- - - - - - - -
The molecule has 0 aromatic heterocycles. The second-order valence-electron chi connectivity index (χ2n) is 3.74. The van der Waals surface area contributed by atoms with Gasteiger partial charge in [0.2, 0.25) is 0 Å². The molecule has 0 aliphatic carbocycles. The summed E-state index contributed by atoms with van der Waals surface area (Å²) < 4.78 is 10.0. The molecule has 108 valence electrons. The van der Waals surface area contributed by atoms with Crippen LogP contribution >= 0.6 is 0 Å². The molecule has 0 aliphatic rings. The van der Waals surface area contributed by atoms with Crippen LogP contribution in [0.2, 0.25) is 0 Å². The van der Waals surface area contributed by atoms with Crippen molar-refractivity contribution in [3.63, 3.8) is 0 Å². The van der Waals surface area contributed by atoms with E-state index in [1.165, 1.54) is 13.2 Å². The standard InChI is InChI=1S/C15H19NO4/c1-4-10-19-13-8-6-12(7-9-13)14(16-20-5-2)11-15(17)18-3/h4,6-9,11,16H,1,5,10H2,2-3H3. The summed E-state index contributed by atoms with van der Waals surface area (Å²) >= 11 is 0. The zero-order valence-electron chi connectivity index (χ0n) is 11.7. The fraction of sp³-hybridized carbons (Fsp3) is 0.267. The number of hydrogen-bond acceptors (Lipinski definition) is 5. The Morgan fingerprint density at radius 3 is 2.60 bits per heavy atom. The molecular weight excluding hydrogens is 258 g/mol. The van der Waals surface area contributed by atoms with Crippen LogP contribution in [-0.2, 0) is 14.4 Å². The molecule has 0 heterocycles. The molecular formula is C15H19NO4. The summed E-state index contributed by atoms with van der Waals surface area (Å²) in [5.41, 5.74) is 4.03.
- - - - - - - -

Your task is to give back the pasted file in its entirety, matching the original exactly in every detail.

The molecule has 0 aromatic heterocycles. The second-order valence-electron chi connectivity index (χ2n) is 3.74. The van der Waals surface area contributed by atoms with Gasteiger partial charge in [0.2, 0.25) is 0 Å². The molecule has 0 aliphatic carbocycles. The summed E-state index contributed by atoms with van der Waals surface area (Å²) < 4.78 is 10.0. The molecule has 108 valence electrons. The van der Waals surface area contributed by atoms with Crippen LogP contribution >= 0.6 is 0 Å². The molecule has 0 aliphatic rings. The van der Waals surface area contributed by atoms with Crippen LogP contribution in [0.2, 0.25) is 0 Å². The van der Waals surface area contributed by atoms with Crippen molar-refractivity contribution in [3.63, 3.8) is 0 Å². The van der Waals surface area contributed by atoms with E-state index in [1.165, 1.54) is 13.2 Å². The standard InChI is InChI=1S/C15H19NO4/c1-4-10-19-13-8-6-12(7-9-13)14(16-20-5-2)11-15(17)18-3/h4,6-9,11,16H,1,5,10H2,2-3H3. The summed E-state index contributed by atoms with van der Waals surface area (Å²) >= 11 is 0. The zero-order valence-electron chi connectivity index (χ0n) is 11.7. The fraction of sp³-hybridized carbons (Fsp3) is 0.267. The number of hydrogen-bond acceptors (Lipinski definition) is 5. The Morgan fingerprint density at radius 3 is 2.60 bits per heavy atom. The molecular weight excluding hydrogens is 258 g/mol. The van der Waals surface area contributed by atoms with Crippen LogP contribution in [-0.2, 0) is 14.4 Å². The molecule has 0 heterocycles. The molecular formula is C15H19NO4. The summed E-state index contributed by atoms with van der Waals surface area (Å²) in [5.41, 5.74) is 4.03.